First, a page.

Firing an employee–looking someone straight in the eye and telling them they no longer have a source of income–is one of the toughest things you’ll ever have to do as a business owner. It’s often as hard on the person giving the bad news as it is on the person receiving it. Although, nobody wants to hear that.
First, let’s assume this person is an “at will” employee–someone who doesn’t have an employment contract that guarantees employment for a specified time period. That simplifies any complications. Make sure you verify if your state is an “at will” employment state.
Prepping for your tough conversation
Check your past feedback. Look back at your relationship with this employee, and see what feedback you’ve been sending them over the last few months. If it’s been overly positive signals, don’t fire the employee immediately. That’ll come as too much a shock. Instead, start changing the signals and let them know in no uncertain terms that they’ll need to change their behavior or they risk getting cut.
Give them a warning. Sit the employee down in your office, explain that you’re unhappy with their performance, and give them a limited period of time (I would suggest 30 days) to turn things around. Make sure you give detailed and specific examples so they understand exactly what isn’t appropriate. Give them specific and tangible goals and milestones to hit, so they have an opportunity to save their job. Prepare a “memo to file” detailing what you told the employee.
Focus on specific behavior goals. Give the employee a list of behaviors you find unacceptable, and tell them exactly what they need to do to get back into your good graces.
What is the best day to terminate an employee?
Fire early in the week and never on a Friday. Assuming the employee doesn’t turn things around for the better, fire them early in the work week. Never fire someone on a Friday, because then they can “stew about it” over the weekend and come into work the following Monday ready for a fight, or even worse.
Make it short, sweet and to the point. Do not get caught up in the employee’s emotions–have a box of Kleenex handy on your desk if you think they’ll need it. Have a witness present during the meeting in case the employee threatens retaliation. Then proceed with the following steps:
What to say to terminate an employee?
1. Tell the employee that they’re being terminated and when they’ll be expected to leave the office.
2. Explain that the firing is “for cause,” but avoid going into detail about the grounds for termination.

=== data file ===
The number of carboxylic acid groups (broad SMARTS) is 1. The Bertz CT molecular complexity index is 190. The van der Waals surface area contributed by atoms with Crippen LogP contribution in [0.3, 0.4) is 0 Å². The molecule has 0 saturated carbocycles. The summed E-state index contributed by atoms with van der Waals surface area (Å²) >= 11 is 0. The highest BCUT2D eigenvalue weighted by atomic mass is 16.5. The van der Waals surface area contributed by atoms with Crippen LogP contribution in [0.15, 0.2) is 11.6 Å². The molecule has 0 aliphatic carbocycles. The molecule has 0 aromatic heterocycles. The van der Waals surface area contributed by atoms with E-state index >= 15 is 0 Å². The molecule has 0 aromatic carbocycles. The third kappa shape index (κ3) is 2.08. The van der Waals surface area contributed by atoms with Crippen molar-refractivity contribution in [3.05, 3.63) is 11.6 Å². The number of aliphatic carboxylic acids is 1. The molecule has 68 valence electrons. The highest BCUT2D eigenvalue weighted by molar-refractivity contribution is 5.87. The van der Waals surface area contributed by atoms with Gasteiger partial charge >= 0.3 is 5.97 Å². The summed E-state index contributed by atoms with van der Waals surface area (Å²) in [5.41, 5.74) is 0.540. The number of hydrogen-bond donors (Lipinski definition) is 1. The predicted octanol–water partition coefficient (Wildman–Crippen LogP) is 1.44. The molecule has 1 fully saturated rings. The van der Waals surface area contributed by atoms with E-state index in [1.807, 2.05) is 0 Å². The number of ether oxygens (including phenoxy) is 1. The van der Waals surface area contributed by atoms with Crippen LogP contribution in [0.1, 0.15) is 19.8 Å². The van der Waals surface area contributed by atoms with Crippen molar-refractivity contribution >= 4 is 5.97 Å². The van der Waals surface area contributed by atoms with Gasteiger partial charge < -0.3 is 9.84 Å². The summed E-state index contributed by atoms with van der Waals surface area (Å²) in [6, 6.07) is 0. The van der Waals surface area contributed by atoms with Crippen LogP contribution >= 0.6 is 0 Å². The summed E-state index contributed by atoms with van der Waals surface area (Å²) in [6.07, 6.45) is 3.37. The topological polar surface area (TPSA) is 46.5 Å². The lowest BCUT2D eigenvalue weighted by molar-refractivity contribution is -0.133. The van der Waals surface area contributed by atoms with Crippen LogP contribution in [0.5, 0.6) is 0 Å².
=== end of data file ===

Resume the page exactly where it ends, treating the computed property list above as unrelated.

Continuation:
3. If the employee objects or becomes defensive, say simply “I’m sorry, but my mind is made up.”
4. Explain how much severance pay (if any) you’ll be providing and what other benefits they’ll be entitled to after they leave your employment.
5. Explain to them what you’ll say should anyone call and ask you for a job reference.
Be sure you’ve spoken with an employment law attorney first and have agreed on the exact wording.
What should you not do when firing an employee?
You should never fire an employee via messenger, voicemail, social media, or phone call. It’s impersonal, unprofessional, and can cause a lot of ill will (even animosity and anger) directed at your business.
If you’re going to fire an employee, do it face to face. If you can’t do it in person, it’s still best to do a video conference to have the same face to face effect.
One of the worst things you can do is fire an employee out of the blue without warning (this rule doesn’t apply in extreme situations, like if someone becomes violent or steals company property).
Also never fire someone by yourself. Anyone can sue for any reason in today’s society. If you fire an employee by yourself and they decide to take you and the company to court, it becomes their word against yours.
Can I tell employees why I fired someone?
There are no federal laws restricting what information an employer can – or cannot – disclose about former employees. If you fired or terminated an employee, you can say so, and can also give a reason. A good example would be if someone was fired for stealing or falsifying a time sheet.
That being said, be extra careful with what is said and how. What you say has to be the truth or the company can be subject to a lawsuit from the former employee.
Make sure you work with your legal counsel and HR specialist before speaking to the rest of your employees. Be clear, concise, and and don’t give out specifics. When someone is fired or let go, it’s jarring not just for them, but also the rest of the team. Also, don’t let any time go from when you fire the employee to when you talk to your team. Ideally, you should address the situation that same day, so employees understand the situation and no rumors spread.
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